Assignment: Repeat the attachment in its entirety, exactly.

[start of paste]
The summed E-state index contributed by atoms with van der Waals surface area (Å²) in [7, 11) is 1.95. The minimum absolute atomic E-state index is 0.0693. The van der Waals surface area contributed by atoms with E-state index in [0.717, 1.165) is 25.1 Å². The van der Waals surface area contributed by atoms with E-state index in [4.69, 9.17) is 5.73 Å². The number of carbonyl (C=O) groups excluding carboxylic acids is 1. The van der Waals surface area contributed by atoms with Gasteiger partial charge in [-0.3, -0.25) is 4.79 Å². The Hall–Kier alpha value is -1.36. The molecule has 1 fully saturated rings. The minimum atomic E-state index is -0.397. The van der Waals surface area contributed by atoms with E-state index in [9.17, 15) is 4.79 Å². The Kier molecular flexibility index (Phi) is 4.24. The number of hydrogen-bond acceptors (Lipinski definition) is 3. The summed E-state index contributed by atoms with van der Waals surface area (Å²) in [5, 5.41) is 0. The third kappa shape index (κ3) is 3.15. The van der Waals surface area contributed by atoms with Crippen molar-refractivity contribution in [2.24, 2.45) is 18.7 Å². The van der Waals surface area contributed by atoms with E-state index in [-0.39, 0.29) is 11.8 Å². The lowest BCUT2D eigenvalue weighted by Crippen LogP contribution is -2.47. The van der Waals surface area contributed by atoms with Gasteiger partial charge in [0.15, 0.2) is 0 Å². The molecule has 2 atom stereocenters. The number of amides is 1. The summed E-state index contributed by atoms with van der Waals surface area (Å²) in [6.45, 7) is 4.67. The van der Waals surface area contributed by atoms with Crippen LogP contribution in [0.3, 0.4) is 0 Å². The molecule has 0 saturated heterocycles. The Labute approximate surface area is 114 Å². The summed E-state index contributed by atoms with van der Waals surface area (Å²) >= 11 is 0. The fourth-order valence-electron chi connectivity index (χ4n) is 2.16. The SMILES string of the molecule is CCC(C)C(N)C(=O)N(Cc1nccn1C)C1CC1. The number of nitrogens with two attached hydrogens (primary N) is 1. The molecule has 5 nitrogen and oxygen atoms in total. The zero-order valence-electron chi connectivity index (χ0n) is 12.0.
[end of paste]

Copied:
The summed E-state index contributed by atoms with van der Waals surface area (Å²) in [7, 11) is 1.95. The minimum absolute atomic E-state index is 0.0693. The van der Waals surface area contributed by atoms with E-state index in [0.717, 1.165) is 25.1 Å². The van der Waals surface area contributed by atoms with E-state index in [4.69, 9.17) is 5.73 Å². The number of carbonyl (C=O) groups excluding carboxylic acids is 1. The van der Waals surface area contributed by atoms with Gasteiger partial charge in [-0.3, -0.25) is 4.79 Å². The Hall–Kier alpha value is -1.36. The molecule has 1 fully saturated rings. The minimum atomic E-state index is -0.397. The van der Waals surface area contributed by atoms with E-state index in [9.17, 15) is 4.79 Å². The Kier molecular flexibility index (Phi) is 4.24. The number of hydrogen-bond acceptors (Lipinski definition) is 3. The summed E-state index contributed by atoms with van der Waals surface area (Å²) in [5, 5.41) is 0. The third kappa shape index (κ3) is 3.15. The van der Waals surface area contributed by atoms with Crippen molar-refractivity contribution in [2.24, 2.45) is 18.7 Å². The van der Waals surface area contributed by atoms with E-state index in [-0.39, 0.29) is 11.8 Å². The lowest BCUT2D eigenvalue weighted by Crippen LogP contribution is -2.47. The van der Waals surface area contributed by atoms with Gasteiger partial charge in [0.15, 0.2) is 0 Å². The molecule has 2 atom stereocenters. The number of amides is 1. The summed E-state index contributed by atoms with van der Waals surface area (Å²) in [6.45, 7) is 4.67. The van der Waals surface area contributed by atoms with Crippen LogP contribution in [0.3, 0.4) is 0 Å². The molecule has 0 saturated heterocycles. The Labute approximate surface area is 114 Å². The summed E-state index contributed by atoms with van der Waals surface area (Å²) >= 11 is 0. The fourth-order valence-electron chi connectivity index (χ4n) is 2.16. The SMILES string of the molecule is CCC(C)C(N)C(=O)N(Cc1nccn1C)C1CC1. The number of nitrogens with two attached hydrogens (primary N) is 1. The molecule has 5 nitrogen and oxygen atoms in total. The zero-order valence-electron chi connectivity index (χ0n) is 12.0.